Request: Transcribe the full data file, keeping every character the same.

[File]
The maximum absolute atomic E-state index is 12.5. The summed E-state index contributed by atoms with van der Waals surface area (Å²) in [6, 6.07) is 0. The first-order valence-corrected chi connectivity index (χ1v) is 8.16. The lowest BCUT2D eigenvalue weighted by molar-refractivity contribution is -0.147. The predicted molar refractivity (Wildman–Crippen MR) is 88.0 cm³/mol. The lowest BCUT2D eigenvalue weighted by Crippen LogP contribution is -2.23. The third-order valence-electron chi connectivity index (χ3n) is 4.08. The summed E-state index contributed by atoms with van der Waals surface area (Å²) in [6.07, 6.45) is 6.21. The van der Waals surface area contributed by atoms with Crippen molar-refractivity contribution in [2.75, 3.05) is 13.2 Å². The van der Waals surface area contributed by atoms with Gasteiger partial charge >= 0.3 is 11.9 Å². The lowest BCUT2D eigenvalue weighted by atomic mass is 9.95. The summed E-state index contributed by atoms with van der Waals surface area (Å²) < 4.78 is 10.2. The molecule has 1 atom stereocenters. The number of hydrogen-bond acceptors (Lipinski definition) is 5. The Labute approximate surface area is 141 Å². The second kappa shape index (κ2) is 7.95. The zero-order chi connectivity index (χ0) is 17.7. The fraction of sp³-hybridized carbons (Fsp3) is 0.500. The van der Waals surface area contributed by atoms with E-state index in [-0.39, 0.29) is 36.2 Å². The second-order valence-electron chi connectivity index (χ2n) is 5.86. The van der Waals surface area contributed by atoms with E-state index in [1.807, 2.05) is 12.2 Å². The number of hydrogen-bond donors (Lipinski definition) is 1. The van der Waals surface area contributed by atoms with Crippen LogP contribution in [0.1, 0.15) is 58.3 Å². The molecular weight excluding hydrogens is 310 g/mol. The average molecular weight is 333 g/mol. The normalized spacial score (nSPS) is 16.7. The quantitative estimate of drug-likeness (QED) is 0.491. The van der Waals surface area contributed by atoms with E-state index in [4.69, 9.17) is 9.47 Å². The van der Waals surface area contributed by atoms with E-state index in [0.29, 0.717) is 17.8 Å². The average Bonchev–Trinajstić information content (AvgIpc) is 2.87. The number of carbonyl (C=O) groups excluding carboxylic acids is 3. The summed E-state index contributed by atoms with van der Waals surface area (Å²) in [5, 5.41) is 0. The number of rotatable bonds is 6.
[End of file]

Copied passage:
The maximum absolute atomic E-state index is 12.5. The summed E-state index contributed by atoms with van der Waals surface area (Å²) in [6, 6.07) is 0. The first-order valence-corrected chi connectivity index (χ1v) is 8.16. The lowest BCUT2D eigenvalue weighted by molar-refractivity contribution is -0.147. The predicted molar refractivity (Wildman–Crippen MR) is 88.0 cm³/mol. The lowest BCUT2D eigenvalue weighted by Crippen LogP contribution is -2.23. The third-order valence-electron chi connectivity index (χ3n) is 4.08. The summed E-state index contributed by atoms with van der Waals surface area (Å²) in [6.07, 6.45) is 6.21. The van der Waals surface area contributed by atoms with Crippen molar-refractivity contribution in [2.75, 3.05) is 13.2 Å². The van der Waals surface area contributed by atoms with Gasteiger partial charge >= 0.3 is 11.9 Å². The lowest BCUT2D eigenvalue weighted by atomic mass is 9.95. The summed E-state index contributed by atoms with van der Waals surface area (Å²) < 4.78 is 10.2. The molecule has 1 atom stereocenters. The number of hydrogen-bond acceptors (Lipinski definition) is 5. The Labute approximate surface area is 141 Å². The second kappa shape index (κ2) is 7.95. The zero-order chi connectivity index (χ0) is 17.7. The fraction of sp³-hybridized carbons (Fsp3) is 0.500. The van der Waals surface area contributed by atoms with E-state index in [-0.39, 0.29) is 36.2 Å². The second-order valence-electron chi connectivity index (χ2n) is 5.86. The van der Waals surface area contributed by atoms with E-state index in [1.807, 2.05) is 12.2 Å². The number of hydrogen-bond donors (Lipinski definition) is 1. The van der Waals surface area contributed by atoms with Crippen LogP contribution in [0.1, 0.15) is 58.3 Å². The molecular weight excluding hydrogens is 310 g/mol. The average molecular weight is 333 g/mol. The normalized spacial score (nSPS) is 16.7. The quantitative estimate of drug-likeness (QED) is 0.491. The van der Waals surface area contributed by atoms with E-state index in [4.69, 9.17) is 9.47 Å². The van der Waals surface area contributed by atoms with E-state index in [0.29, 0.717) is 17.8 Å². The average Bonchev–Trinajstić information content (AvgIpc) is 2.87. The number of carbonyl (C=O) groups excluding carboxylic acids is 3. The summed E-state index contributed by atoms with van der Waals surface area (Å²) in [5, 5.41) is 0. The number of rotatable bonds is 6.